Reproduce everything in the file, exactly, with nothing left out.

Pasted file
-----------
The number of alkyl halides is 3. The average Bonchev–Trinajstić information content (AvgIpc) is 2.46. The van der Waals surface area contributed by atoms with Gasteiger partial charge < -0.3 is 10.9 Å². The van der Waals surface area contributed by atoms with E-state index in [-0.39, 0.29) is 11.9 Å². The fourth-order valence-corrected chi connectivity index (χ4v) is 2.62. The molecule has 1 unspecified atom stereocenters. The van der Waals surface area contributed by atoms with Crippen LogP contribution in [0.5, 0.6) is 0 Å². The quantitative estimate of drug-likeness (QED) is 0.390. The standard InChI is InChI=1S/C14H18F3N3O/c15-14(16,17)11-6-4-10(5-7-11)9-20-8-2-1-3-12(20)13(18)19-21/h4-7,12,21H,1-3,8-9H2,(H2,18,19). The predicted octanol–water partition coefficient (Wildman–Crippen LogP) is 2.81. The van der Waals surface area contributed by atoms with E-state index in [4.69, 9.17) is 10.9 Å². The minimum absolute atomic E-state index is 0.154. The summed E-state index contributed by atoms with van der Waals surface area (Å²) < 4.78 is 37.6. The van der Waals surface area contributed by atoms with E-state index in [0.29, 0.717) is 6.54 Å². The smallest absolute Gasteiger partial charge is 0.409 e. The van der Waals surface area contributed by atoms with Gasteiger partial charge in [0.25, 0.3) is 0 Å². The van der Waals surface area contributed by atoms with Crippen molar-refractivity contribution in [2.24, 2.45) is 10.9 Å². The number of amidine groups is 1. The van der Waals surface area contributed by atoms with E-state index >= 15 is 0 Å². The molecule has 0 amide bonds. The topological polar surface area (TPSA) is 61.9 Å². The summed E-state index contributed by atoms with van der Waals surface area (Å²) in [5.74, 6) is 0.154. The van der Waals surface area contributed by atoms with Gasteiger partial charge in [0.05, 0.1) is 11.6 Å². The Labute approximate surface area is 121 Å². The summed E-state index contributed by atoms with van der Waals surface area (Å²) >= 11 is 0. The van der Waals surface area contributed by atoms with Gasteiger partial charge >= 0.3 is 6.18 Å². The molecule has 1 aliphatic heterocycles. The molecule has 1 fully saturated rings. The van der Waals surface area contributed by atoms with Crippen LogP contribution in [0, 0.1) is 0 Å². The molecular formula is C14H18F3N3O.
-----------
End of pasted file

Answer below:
The number of alkyl halides is 3. The average Bonchev–Trinajstić information content (AvgIpc) is 2.46. The van der Waals surface area contributed by atoms with Gasteiger partial charge < -0.3 is 10.9 Å². The van der Waals surface area contributed by atoms with E-state index in [-0.39, 0.29) is 11.9 Å². The fourth-order valence-corrected chi connectivity index (χ4v) is 2.62. The molecule has 1 unspecified atom stereocenters. The van der Waals surface area contributed by atoms with Crippen LogP contribution in [0.5, 0.6) is 0 Å². The quantitative estimate of drug-likeness (QED) is 0.390. The standard InChI is InChI=1S/C14H18F3N3O/c15-14(16,17)11-6-4-10(5-7-11)9-20-8-2-1-3-12(20)13(18)19-21/h4-7,12,21H,1-3,8-9H2,(H2,18,19). The predicted octanol–water partition coefficient (Wildman–Crippen LogP) is 2.81. The van der Waals surface area contributed by atoms with E-state index in [4.69, 9.17) is 10.9 Å². The minimum absolute atomic E-state index is 0.154. The summed E-state index contributed by atoms with van der Waals surface area (Å²) < 4.78 is 37.6. The van der Waals surface area contributed by atoms with E-state index in [0.29, 0.717) is 6.54 Å². The smallest absolute Gasteiger partial charge is 0.409 e. The van der Waals surface area contributed by atoms with Gasteiger partial charge in [0.25, 0.3) is 0 Å². The van der Waals surface area contributed by atoms with Crippen molar-refractivity contribution in [2.24, 2.45) is 10.9 Å². The number of amidine groups is 1. The van der Waals surface area contributed by atoms with E-state index >= 15 is 0 Å². The molecule has 0 amide bonds. The topological polar surface area (TPSA) is 61.9 Å². The summed E-state index contributed by atoms with van der Waals surface area (Å²) in [5.74, 6) is 0.154. The van der Waals surface area contributed by atoms with Gasteiger partial charge in [0.05, 0.1) is 11.6 Å². The Labute approximate surface area is 121 Å². The summed E-state index contributed by atoms with van der Waals surface area (Å²) >= 11 is 0. The van der Waals surface area contributed by atoms with Gasteiger partial charge >= 0.3 is 6.18 Å². The molecule has 1 aliphatic heterocycles. The molecule has 1 fully saturated rings. The van der Waals surface area contributed by atoms with Crippen LogP contribution in [0, 0.1) is 0 Å². The molecular formula is C14H18F3N3O.